Members of the genus Capsicum, all peppers,
both sweet peppers and chili peppers, are excellent sources of
many essential nutrients, especially vitamin C, by weight, green
bell peppers have twice as much as citrus fruit (red peppers have
three times as much). Moreover, red peppers are quite a good source
of beta carotene. Found in a panorama of red, green, yellow, and
purple hues, sweet peppers are guaranteed to add visual zest to
Fresh peppers come in a wide variety of shapes, sizes, and colours,
but the guidelines for choosing them are practically the same.
Peppers should be well shaped, firm, and glossy. Their skins should
be taut and unwrinkled, and their stems fresh and green. Bell
peppers are best when they are thick walled and juicy, so they
should feel heavy for their size. Watch out for soft or sunken
areas, slashes or black spots. If a green bell pepper shows streaks
of red, it will be slightly sweeter than a totally green one;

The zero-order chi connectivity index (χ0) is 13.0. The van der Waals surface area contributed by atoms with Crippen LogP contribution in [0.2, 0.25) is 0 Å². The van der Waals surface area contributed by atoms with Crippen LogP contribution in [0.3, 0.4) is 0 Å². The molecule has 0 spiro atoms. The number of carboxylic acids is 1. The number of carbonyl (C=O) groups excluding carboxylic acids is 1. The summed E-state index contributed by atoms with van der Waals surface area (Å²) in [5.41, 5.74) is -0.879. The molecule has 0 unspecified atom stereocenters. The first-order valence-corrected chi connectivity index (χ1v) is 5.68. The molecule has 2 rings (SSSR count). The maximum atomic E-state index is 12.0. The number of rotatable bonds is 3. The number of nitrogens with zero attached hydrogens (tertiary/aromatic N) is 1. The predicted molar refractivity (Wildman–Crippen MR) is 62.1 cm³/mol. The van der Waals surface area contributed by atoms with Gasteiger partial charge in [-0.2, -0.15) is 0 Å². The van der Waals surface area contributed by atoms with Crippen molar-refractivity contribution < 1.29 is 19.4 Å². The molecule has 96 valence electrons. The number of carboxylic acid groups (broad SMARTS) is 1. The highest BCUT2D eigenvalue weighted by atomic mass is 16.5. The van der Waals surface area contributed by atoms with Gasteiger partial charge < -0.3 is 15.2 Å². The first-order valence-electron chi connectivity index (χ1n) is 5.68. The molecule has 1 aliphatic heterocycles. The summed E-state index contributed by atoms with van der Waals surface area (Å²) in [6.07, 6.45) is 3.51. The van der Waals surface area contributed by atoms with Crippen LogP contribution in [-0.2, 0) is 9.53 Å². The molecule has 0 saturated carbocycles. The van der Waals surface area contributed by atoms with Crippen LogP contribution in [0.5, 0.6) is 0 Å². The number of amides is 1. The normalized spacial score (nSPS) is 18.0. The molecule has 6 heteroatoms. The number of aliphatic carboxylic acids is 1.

however, once picked, it won't get any redder, or sweeter.
Store unwashed sweet peppers in a plastic bag in the refrigerator
for up to a week; green peppers will keep somewhat longer than
red or other ripe peppers. Check them frequently; immediately
use any peppers that have developed soft spots.
Wash peppers just before you use them. Some bell peppers are waxed,
and these should be scrubbed well before eating. If you are going
to cut the peppers into strips or pieces, cut the pepper lengthwise
into flat panels. Discard the stems, spongy cores, and seeds (which
can have a bitter taste). If you are using the pepper whole, cut
the stem end off and then discard the core and seeds. Or, for
pepper halves, cut the pepper in half lengthwise (not crosswise).
Pepper skin can be unpleasantly tough in cooked
dishes; you can easily peel peppers by blanching or roasting them.
For most recipes, the various colors of bell peppers are interchangeable
(keep in mind that reds and yellows are sweeter than green peppers).